College admissions expert and educational consultant Mark Montgomery explains the philosophy behind Jesuit schools such as Seattle University: while no religious affiliation whatsoever is required to attend, there is an emphasis on giving back to one’s community as an educated person and humanity’s purpose in the world, and a requirement that students take classes in philosophy or theology.
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So today I’m on the campus of Seattle University in Seattle, Washington, of course, and it is one of 28 Jesuit universities in the United States. Now Jesuit refers to the Society of Jesus which was founded by Saint Ignatius of Loyola way back in the olden days to, as part of the Catholic Church, to educate people. So our current Pope Francis is a Jesuit, and again the idea of these Catholic schools is to educate people. One of the hallmarks of their education is mind, body and spirit. So you are educating not only your mind, but they also are very big into athletics. Most of the Jesuits are very big into athletics. Seattle University just went back to Division One athletics. Almost all of them are big basketball schools, like Gonzaga and Georgetown University. And then spiritually they also are promoting the idea that part of being an educated person is to give back, to participate in community life. And community can mean a lot of different things. It can mean your local community. It can mean the world at large. So the Jesuits really do have this focus not only on really great academics, they almost always have business schools, they almost always have engineering schools, this one has a law school. So they are very academically focused. But at the same time again they have athletics, the body, and they are talking about the spirit.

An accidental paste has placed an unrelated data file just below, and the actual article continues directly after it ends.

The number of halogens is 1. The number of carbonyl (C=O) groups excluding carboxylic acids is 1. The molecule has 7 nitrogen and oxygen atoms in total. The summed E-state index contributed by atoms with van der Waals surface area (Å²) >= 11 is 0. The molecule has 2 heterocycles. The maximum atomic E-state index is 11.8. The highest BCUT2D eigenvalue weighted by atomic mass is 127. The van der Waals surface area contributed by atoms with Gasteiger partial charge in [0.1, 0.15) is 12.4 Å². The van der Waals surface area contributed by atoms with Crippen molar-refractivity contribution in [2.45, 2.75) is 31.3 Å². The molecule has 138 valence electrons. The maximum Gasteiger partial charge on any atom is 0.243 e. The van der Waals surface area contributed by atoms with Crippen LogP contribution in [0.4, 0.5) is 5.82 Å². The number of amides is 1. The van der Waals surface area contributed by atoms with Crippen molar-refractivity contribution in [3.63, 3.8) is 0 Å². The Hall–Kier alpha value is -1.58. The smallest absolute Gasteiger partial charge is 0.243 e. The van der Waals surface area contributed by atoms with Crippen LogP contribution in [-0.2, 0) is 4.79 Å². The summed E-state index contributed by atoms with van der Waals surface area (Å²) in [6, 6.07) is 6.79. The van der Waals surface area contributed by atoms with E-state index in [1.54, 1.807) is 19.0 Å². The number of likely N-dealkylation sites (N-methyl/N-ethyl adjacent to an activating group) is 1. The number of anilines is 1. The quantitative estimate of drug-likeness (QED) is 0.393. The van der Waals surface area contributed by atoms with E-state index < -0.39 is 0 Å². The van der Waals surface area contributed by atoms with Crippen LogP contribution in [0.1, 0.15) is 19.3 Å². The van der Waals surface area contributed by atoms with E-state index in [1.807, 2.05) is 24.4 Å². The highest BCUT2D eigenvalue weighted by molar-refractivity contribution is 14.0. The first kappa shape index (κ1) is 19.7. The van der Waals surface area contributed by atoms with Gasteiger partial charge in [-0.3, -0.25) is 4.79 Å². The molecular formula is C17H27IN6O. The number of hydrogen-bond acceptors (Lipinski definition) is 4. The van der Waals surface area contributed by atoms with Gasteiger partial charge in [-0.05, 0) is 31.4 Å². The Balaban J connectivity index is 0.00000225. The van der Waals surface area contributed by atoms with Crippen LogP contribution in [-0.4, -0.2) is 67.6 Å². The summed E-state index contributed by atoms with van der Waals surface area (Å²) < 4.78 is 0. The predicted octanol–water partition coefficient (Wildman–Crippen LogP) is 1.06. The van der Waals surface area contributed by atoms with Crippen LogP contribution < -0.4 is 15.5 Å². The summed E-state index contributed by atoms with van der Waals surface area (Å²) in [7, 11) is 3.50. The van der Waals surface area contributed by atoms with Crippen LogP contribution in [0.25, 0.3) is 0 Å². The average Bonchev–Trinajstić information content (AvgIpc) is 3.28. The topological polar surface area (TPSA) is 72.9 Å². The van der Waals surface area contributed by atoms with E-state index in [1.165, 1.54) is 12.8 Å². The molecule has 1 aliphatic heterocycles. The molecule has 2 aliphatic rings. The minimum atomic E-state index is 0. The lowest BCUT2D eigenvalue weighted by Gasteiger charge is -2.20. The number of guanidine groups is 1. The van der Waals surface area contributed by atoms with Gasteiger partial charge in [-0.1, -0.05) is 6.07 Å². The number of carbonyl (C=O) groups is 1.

Now, what is different about the Jesuit schools from say one of the other schools down the street here, Seattle Pacific, is that there is no requirement that the students and the faculty and the community have a particular kind of faith, or that they even be Christian, much less Catholic. So it is very possible for a student who is either a non-believer or has some other faith, to fit into a Jesuit community. What is required really from the student is to want to have the conversation about humanity’s role in the community, in the world at large. Why are we here? So students are required at the Jesuit schools to take a combination of philosophy and theology. You can see behind me here the chapel here this is an architectural gem. It’s a beautiful chapel on the inside, very modern, very interesting. Very stark in comparison to many Catholic churches, gorgeous. But students are required to take some sort of courses, a couple of courses—it depends on which school—but they are required to take some course in religion or philosophy. Now, they don’t have to take Catholicism. They don’t have to take anything about theology, Christian theology. They can take Buddhism. They can take a religious ethics. They can take philosophy. Again, it’s not so much about believing in a particular thing except believing that being educated also gives us a responsibility to our world. So the Jesuit schools like Seattle University, they are all over. Georgetown is perhaps the most famous. Marquette, Gonzaga, the Loyolas in Chicago and Baltimore. Great universities and interesting heritage with religion that you probably want to consider as you are deciding which college to attend.